ISIS follow up - Islamist power in civil war

As a follow up to the ISIS response I posted last week, here’s an article that I came across today. The abstract below states the main conceit, which is that Islamists have a structural advantage in selling security services in the conflict security market.

“In civil wars across the world, certain Islamist groups have competed exceptionally well against their rivals. The conventional wisdom points to either religion or ethnic politics to explain Islamist success. These ideological and identity-based explanations, however, tend to overlook the powerful economic influence that the local business class has over civil war outcomes. Civil war can be modeled as a market for security, wherein protection must be purchased from multiple substate rackets. Using this market model, a close investigation of the Somali case reveals why and under what conditions the interests of the profit-driven business class align with those of ideologically motivated Islamist groups. Security costs are of critical importance to businesses in a civil war, and Islamists are uniquely competitive in lowering these costs. The business-Islamist alliance is therefore driven by rational, economic considerations, which can contribute to the rise of Islamist power.”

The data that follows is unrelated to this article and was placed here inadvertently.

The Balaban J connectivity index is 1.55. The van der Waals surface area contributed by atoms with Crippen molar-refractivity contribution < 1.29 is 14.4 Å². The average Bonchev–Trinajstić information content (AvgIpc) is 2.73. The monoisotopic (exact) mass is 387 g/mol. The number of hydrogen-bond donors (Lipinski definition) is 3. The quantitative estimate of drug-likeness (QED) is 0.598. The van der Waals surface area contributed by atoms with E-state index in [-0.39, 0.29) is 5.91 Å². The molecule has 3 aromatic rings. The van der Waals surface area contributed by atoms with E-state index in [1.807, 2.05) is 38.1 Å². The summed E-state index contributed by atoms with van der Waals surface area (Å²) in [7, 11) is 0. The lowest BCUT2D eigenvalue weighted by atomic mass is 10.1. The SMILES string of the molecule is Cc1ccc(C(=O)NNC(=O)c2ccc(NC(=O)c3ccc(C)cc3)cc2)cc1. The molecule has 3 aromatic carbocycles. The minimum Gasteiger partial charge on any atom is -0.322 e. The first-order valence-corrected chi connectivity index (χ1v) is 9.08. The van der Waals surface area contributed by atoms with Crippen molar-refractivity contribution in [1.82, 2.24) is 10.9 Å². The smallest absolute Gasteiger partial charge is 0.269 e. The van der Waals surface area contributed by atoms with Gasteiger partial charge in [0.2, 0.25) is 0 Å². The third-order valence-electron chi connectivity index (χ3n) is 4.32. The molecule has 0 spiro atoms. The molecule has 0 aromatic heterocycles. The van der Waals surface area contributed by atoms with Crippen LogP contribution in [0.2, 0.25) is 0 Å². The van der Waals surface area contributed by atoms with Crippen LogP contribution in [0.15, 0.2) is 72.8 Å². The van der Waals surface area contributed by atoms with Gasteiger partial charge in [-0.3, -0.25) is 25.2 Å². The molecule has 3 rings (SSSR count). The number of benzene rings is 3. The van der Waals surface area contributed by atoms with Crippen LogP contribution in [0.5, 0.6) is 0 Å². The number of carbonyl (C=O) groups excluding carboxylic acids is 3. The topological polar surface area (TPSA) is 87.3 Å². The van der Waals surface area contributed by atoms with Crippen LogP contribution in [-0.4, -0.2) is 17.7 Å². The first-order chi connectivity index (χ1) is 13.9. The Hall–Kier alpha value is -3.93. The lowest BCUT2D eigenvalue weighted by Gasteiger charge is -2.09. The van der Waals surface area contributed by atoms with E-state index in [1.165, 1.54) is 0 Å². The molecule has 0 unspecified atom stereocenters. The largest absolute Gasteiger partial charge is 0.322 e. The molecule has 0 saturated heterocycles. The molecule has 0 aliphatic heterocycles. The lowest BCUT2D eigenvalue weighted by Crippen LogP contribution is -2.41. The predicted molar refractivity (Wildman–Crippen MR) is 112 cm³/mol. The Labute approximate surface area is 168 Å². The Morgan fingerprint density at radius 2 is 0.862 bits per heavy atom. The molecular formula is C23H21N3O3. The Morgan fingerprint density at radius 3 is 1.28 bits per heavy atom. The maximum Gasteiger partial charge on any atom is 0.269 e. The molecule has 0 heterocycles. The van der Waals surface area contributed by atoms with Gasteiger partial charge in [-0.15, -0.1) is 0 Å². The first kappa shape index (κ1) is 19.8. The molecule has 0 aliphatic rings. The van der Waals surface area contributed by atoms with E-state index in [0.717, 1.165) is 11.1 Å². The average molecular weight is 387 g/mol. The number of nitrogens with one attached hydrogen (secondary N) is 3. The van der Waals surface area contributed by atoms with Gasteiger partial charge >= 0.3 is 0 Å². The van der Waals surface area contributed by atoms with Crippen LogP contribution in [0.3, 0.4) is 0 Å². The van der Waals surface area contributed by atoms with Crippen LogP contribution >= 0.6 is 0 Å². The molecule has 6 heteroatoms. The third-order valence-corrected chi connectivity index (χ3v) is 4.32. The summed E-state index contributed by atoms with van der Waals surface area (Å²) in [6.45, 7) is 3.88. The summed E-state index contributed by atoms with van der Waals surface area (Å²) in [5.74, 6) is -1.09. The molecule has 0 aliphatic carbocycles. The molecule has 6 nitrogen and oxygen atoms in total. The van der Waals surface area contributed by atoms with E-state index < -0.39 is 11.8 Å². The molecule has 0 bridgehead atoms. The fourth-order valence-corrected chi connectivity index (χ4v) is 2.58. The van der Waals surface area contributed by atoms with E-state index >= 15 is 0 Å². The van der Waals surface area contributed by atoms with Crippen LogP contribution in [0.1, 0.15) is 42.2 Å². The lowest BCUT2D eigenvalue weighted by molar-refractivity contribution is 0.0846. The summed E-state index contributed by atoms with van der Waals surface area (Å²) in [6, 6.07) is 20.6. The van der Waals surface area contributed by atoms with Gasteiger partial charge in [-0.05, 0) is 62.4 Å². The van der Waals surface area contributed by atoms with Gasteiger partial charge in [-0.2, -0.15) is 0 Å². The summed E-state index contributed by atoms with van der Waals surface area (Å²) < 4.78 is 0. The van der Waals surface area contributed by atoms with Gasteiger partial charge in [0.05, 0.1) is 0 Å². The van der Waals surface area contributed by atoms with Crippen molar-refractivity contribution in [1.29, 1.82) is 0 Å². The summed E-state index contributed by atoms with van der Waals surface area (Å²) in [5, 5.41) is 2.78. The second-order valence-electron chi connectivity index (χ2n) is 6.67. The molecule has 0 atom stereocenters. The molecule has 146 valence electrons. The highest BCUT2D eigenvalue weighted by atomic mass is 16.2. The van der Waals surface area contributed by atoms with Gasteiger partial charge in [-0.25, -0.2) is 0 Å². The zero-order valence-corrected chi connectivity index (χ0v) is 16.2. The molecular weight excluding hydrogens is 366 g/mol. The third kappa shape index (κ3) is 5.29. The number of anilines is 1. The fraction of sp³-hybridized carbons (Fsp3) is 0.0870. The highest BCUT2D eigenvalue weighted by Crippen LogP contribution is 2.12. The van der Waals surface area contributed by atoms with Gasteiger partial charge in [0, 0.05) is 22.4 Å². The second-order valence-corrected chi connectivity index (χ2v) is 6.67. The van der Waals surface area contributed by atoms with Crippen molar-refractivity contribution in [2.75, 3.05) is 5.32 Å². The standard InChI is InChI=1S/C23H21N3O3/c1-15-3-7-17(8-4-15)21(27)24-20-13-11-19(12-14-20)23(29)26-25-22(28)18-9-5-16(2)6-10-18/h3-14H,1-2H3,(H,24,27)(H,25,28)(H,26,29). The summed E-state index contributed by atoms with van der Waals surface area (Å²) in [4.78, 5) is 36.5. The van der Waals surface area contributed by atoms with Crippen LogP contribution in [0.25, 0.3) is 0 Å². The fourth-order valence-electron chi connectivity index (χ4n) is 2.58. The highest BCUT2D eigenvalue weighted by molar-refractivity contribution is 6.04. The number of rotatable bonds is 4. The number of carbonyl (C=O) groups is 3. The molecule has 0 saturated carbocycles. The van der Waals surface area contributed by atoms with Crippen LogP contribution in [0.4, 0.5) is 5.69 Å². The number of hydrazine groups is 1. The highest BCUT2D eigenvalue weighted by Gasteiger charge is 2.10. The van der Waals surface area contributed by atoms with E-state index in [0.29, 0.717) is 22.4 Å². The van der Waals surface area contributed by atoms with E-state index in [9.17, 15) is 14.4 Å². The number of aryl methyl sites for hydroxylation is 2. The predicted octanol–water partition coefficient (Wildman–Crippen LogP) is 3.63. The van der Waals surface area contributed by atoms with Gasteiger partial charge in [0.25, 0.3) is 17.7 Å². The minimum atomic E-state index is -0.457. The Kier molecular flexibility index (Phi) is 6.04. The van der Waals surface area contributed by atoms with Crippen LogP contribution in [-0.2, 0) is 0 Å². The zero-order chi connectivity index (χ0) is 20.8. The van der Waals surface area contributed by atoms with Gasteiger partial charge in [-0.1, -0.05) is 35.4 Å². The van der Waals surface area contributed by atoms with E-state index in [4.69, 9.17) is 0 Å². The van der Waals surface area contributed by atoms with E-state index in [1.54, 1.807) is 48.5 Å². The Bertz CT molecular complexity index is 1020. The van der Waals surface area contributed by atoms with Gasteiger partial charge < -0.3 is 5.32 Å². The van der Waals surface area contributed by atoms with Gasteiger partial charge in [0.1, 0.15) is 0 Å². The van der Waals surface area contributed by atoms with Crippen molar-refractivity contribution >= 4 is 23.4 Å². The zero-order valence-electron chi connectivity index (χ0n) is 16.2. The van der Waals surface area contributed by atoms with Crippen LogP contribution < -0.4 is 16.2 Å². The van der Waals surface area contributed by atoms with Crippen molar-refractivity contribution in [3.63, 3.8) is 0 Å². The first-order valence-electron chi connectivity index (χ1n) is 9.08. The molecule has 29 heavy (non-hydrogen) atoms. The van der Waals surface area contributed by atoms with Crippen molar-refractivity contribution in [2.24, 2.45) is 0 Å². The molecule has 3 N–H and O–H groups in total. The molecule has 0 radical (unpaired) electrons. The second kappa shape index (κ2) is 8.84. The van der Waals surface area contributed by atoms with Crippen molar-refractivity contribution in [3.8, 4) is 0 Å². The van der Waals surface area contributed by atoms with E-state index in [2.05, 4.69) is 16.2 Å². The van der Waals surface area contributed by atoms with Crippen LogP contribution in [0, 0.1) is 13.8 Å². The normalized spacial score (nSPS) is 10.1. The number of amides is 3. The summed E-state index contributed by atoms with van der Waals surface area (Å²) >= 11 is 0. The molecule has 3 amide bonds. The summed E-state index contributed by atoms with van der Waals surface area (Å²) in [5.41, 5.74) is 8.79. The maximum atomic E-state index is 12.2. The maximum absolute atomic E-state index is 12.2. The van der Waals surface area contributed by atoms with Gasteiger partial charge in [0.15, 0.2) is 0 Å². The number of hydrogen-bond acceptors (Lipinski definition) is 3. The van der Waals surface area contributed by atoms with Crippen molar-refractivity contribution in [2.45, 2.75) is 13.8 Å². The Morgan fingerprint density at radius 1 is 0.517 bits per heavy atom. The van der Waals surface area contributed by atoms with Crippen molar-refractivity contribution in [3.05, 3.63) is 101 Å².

The general point made in this article comes on page 96:

“Because Islamists are able to sell security across ethnic and tribal divisions, however, they can offer more competitive prices than groups that primarily sell protection to a narrower pool of prospective buyers. By charging lower margins across the board,Islamists have the ability to capture a larger share of the security market than ethnic or tribal groups. As their market share increases, they can lower their rates further to price out their rivals. Therefore, not only do Islamist groups give businesses the option to leave coercive relationships with ethnic or tribal protection rackets, but they also offer more competitive prices to do so”

This makes sense to me, and the case study of Somalia illustrates the point pretty well. Although there isn’t an official civil war in Syria/Iraq, citizens in the area dealing with ISIS based on rational models makes much more sense than most of the narratives in the media.